The Adelphian literary society meets weekly, and is in a flourish ing condition.
The Adelphian library contains some thousand volumes o assorted and choice literature.
CONCEPTION OF A PRACTICAL EDUCATION, BASED ON SCIENCE.
A practical education based on science supposes three things, viz: 1. A certain amount of instruction in science.
A certain amount of instruction in technological sludies. 3. A certain amount of instruction in the practical application. of principles.
For example, when a man farms, he applies principles to practice, and agricultural education teaches him how to apply these principles well. Now in this case scientific education enables him to understand the principles well; technical education teaches him to apply them well; and practical education applies them. Hence, if one school must teach all this, and in addition studies in a mechanical department, a very large corps of teachers must be had and costly outfit must be used. Such school must have at least three faculties (1) a scientific and literary faculty; (2) a faculty for technical studies; (3) a faculty for teaching the operations.
STATE NORMAL SCHOOLS.
During the past two years I have visited the normal schools as far as practicable. No report has been received from the school at Weston for the present school year. The schools at Monmouth, Drain and Ashland are now in session and are reported in prosperous condition.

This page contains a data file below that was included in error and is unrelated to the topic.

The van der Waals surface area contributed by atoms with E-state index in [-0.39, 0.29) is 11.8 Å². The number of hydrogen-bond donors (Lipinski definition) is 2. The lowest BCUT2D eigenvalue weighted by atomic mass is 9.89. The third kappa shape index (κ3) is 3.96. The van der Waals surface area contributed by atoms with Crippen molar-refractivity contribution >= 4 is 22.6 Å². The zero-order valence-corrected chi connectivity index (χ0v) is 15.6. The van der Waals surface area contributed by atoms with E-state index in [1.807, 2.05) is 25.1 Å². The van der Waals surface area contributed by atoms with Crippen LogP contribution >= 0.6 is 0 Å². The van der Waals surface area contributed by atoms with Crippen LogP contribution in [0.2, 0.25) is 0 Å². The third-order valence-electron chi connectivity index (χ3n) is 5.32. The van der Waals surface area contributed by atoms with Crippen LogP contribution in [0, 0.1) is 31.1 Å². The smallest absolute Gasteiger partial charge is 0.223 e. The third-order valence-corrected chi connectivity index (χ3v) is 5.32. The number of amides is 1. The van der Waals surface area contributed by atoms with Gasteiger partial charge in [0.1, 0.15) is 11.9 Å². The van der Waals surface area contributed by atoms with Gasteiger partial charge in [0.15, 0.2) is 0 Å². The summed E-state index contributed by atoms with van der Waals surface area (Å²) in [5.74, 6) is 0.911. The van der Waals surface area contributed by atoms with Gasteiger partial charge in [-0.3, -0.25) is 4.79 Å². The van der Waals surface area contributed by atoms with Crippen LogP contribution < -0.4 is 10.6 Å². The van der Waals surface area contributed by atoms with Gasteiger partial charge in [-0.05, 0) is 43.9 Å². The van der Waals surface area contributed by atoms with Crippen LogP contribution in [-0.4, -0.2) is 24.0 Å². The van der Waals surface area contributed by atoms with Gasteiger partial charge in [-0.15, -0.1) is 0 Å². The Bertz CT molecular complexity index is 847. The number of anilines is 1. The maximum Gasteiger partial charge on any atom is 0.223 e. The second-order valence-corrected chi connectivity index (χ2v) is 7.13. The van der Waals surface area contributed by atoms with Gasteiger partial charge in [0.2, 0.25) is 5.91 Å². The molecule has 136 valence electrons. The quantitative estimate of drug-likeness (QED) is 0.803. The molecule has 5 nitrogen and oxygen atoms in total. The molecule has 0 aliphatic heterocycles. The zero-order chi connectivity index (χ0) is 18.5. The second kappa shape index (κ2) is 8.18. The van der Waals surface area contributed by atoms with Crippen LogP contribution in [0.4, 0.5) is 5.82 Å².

NORMAL SCHOOL AT MONMOUTH.
D. T. STANLEY, A. M., PRESIDENT,
J. M. POWELL, A. M.,
MILLIE DOUGHTY, B. S. D.,
P. L. CAMPBELL, A. B.,
CHARLES A. HODGES, A. B.,
Instructor in Mathematics.
EMIL P. VORUZ,
Teacher of German.
Teacher of Shorthand.
Monmouth, the seat of the Oregon State normal school, is in Polk county, two miles west of the Willamette river, on a beautiful rolling prairie, in the midst of one of the best agricultural sections of the State. It is a remarkably healthy locality, society is good, the people being noted for high moral sentiments and devotion to the cause of education. It is fourteen miles southwest of Salem by road, and seventy-six miles from Portland by rail.
HOW TO REACH MONMOUTH.
Persons who come from Washington Territory, Eastern Oregon or down the Columbia river will come to Portland and take the O. & C. R. R., west side, to White's, where they change cars, taking the Oregonian railway (narrow gauge) to Monmouth. At Portland buy tickets to Monmouth. Persons on the east side of the Willamette river can either take boat to Independence, two and one-half miles from Monmouth, or go down the east-side railroad to Portland, and thence to Monmouth, or go by stage from Salem to Perrydale or Dallas, both on the Oregonian railway, and thence come by rail. Persons from the south can come to Salem, and thence by boat or stage as above; or come to Albany, thence by stage to Corvallis, thence by rail to Independence, where a hack will be found waiting to convey them to Monmouth. As soon as the west-side railroad is completed to Junction persons from south can come direct to Independence by rail.
WHO MAY ENTER THE NORMAL.
Our leading aim is a school for teachers that shall give them the most thorough understanding of the branches to be taught and the manner of teaching them. But the plan of work is such as to make the school the very best for all who desire to secure a good education under the best methods of instruction and at small expense. All persons of good morals and sufficient scholarship are invited to enter the normal at any time. Those not sufficiently advanced to enter the normal course can enter one of the lower departments as preparatory to the normal.